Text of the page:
Laudato Si: Praising God in Rural America

By Bishop Paul D. Etienne

The implications of Pope Francis’ encyclical on the environment, Laudato Si, are beginning to sink in like a light rain, or even a drizzle. And like precipitation, this encyclical doesn’t discriminate who it’s aimed at: it has something to say to everyone. As The Holy Father made clear, “all of us can cooperate as instruments of God for the care of creation, each according to his or her own culture, experience, involvements and talents.”

Yet in a particular way, Laudato Si resonates with those in rural areas, those who live and work closest to God’s glorious creation.

Pope Francis takes as a starting point the goodness of God’s creation, a truth that rural Americans who work with nature see firsthand every day. God’s masterful creation is not only good, but it works like clockwork, as “everything is connected.” (#91) This harmonious connection certainly exists in nature, but a central point of Laudato Si is that human activity has an impact–and is in turn impacted–by our natural environment. In other words, there is a fundamental link between mankind and creation. (#66)

Rural people are uniquely situated at the heart of this relationship. We deal with the raw materials of nature, just as Jesus Himself did, when as a carpenter he worked “in daily contact with the matter created by God, to which he gave form by his craftsmanship.” (#98) We make our homes not in concrete jungles, but in the very fields and forests that sustain earth’s life. Our livelihoods are directly tied to the integrity of creation.

As rural people, our relationship with creation is self-evident, not obscured by degrees of separation, but noticeable in immediate and tangible ways. So if Laudato Si is a call to defend God’s creation, rural men and women need to be the front line of that defense. This is a great responsibility, but it’s also a response to God’s invitation to be stewards of his creation.

So how can Catholics in the countryside live out the teachings of this encyclical?

Fundamentally, we need to reground ourselves in the truth that creation is not something for us to exploit as we see fit, but is instead a reality with which we are called to cooperate. Humility should guide our interactions with nature and her resources. We can apply this to the industries that thrive in our rural communities, from forestry to mineral extraction. Let us ask ourselves: Are we cultivating nature, or dominating it into submission? Are the choices we make made with the wellbeing of the planet and our neighbors—near and far—in mind, or are they solely motivated by a desire to turn a profit? We may call endeavors that harvest and use natural resources “businesses,” but the reality is that they have social, ethical, and environmental dimensions that are just as relevant as economic outcomes.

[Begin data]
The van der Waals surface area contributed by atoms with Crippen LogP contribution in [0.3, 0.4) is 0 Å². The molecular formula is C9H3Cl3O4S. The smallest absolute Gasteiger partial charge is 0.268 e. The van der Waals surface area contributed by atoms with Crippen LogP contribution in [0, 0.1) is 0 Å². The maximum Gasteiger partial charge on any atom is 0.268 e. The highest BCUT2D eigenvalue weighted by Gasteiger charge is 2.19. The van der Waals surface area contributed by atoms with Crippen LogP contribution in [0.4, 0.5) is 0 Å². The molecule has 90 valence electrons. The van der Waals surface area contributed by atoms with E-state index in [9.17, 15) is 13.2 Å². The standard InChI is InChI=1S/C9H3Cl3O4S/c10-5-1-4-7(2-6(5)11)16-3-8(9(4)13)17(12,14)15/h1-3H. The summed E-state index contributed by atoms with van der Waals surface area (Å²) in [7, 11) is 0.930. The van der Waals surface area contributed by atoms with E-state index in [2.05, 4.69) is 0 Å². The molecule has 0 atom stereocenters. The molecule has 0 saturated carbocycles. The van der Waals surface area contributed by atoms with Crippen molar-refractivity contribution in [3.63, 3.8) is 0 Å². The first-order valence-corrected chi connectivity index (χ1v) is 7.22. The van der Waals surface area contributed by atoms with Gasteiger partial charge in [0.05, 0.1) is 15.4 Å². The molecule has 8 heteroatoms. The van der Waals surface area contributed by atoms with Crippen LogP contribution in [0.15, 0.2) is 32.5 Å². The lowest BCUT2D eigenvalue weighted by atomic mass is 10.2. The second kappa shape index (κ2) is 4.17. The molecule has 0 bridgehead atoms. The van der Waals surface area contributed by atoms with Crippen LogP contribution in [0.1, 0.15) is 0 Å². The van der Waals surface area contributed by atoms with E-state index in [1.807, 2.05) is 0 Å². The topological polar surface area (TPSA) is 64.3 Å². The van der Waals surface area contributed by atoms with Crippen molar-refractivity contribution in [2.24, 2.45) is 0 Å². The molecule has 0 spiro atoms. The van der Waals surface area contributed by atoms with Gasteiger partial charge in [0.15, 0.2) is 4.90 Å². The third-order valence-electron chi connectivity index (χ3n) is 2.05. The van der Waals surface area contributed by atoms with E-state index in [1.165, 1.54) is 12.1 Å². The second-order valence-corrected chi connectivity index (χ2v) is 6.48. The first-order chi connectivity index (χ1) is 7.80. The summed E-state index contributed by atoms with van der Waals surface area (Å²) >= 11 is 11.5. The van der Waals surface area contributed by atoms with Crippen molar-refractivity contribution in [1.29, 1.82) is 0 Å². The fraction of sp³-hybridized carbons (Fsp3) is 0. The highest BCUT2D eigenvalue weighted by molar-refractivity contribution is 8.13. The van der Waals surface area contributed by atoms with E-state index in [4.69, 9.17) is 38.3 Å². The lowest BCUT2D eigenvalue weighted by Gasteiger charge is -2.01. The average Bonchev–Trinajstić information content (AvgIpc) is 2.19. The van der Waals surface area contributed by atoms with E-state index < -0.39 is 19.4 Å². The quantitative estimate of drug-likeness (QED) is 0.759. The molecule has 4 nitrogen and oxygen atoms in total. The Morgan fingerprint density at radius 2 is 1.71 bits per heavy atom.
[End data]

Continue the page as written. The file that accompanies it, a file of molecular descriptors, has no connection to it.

This is especially true of agriculture. Although there was not a dedicated section on farming in Laudato Si, Pope Francis used ag-related terminology over 30 times. Clearly, agriculture has to do with more than just making money. Our Holy Father illustrates how certain farming techniques injure not only natural ecology—through pollution and deforestation—but also human ecology—by disrupting rural communities and forcing family and proprietary farmers out of business. He suggests alternatives that are sustainable, working in harmony not only with nature but also healthy patterns of human living.

The approach to agriculture that clearly informed Pope Francis can only be described as “vocational.” That is to say, farming is not just a way to make a living; it’s a way of life, a unique and privileged way of cooperating with God’s plan. Catholic Rural Life, a national organization of which I am currently the president, is in the midst of a project to help articulate this vocation in the 21st century. In partnership with the Pontifical Council for Justice and Peace, we will produce a set of resources that give faith-based, practical guidance to the next generation of food and ag leaders. I believe that this is one way of putting the teachings of Laudato Si into action in rural America.

We may not all be farmers, or have livelihoods that directly put us in touch with nature. But we all have a vocation, a call to holiness. And for all of us—but especially rural Catholics—that means respecting, cherishing and cooperating with God’s glorious creation. May Laudato Si help bring about the needed conversion in our hearts to live this truth of our faith.

 Bishop Paul D. Etienne of the Diocese of Cheyenne, is president of Catholic Rural Life.

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